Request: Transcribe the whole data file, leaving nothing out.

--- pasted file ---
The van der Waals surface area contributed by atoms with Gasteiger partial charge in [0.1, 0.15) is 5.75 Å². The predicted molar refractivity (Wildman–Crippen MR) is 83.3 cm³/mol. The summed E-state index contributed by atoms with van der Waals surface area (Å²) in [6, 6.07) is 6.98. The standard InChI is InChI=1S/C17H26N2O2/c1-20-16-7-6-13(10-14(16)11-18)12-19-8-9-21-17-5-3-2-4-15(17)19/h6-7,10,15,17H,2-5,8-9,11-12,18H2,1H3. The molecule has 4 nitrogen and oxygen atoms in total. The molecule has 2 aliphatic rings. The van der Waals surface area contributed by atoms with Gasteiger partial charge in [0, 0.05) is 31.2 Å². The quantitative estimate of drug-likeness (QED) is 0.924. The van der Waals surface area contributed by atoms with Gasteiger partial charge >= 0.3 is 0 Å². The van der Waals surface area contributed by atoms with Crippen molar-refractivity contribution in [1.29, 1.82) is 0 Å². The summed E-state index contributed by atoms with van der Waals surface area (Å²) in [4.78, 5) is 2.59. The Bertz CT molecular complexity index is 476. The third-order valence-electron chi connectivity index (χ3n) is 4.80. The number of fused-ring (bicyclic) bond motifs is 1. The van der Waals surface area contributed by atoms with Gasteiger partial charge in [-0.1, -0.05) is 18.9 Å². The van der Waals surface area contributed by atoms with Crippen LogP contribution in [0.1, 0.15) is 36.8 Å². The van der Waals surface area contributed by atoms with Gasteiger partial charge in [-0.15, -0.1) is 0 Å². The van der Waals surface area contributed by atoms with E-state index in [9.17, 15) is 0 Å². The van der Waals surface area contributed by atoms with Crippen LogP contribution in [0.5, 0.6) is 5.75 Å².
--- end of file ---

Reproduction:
The van der Waals surface area contributed by atoms with Gasteiger partial charge in [0.1, 0.15) is 5.75 Å². The predicted molar refractivity (Wildman–Crippen MR) is 83.3 cm³/mol. The summed E-state index contributed by atoms with van der Waals surface area (Å²) in [6, 6.07) is 6.98. The standard InChI is InChI=1S/C17H26N2O2/c1-20-16-7-6-13(10-14(16)11-18)12-19-8-9-21-17-5-3-2-4-15(17)19/h6-7,10,15,17H,2-5,8-9,11-12,18H2,1H3. The molecule has 4 nitrogen and oxygen atoms in total. The molecule has 2 aliphatic rings. The van der Waals surface area contributed by atoms with Gasteiger partial charge in [0, 0.05) is 31.2 Å². The quantitative estimate of drug-likeness (QED) is 0.924. The van der Waals surface area contributed by atoms with Gasteiger partial charge >= 0.3 is 0 Å². The van der Waals surface area contributed by atoms with Crippen molar-refractivity contribution in [1.29, 1.82) is 0 Å². The summed E-state index contributed by atoms with van der Waals surface area (Å²) in [4.78, 5) is 2.59. The Bertz CT molecular complexity index is 476. The third-order valence-electron chi connectivity index (χ3n) is 4.80. The number of fused-ring (bicyclic) bond motifs is 1. The van der Waals surface area contributed by atoms with Gasteiger partial charge in [-0.1, -0.05) is 18.9 Å². The van der Waals surface area contributed by atoms with Crippen LogP contribution in [0.1, 0.15) is 36.8 Å². The van der Waals surface area contributed by atoms with Gasteiger partial charge in [-0.15, -0.1) is 0 Å². The van der Waals surface area contributed by atoms with E-state index in [9.17, 15) is 0 Å². The van der Waals surface area contributed by atoms with Crippen LogP contribution in [0.5, 0.6) is 5.75 Å².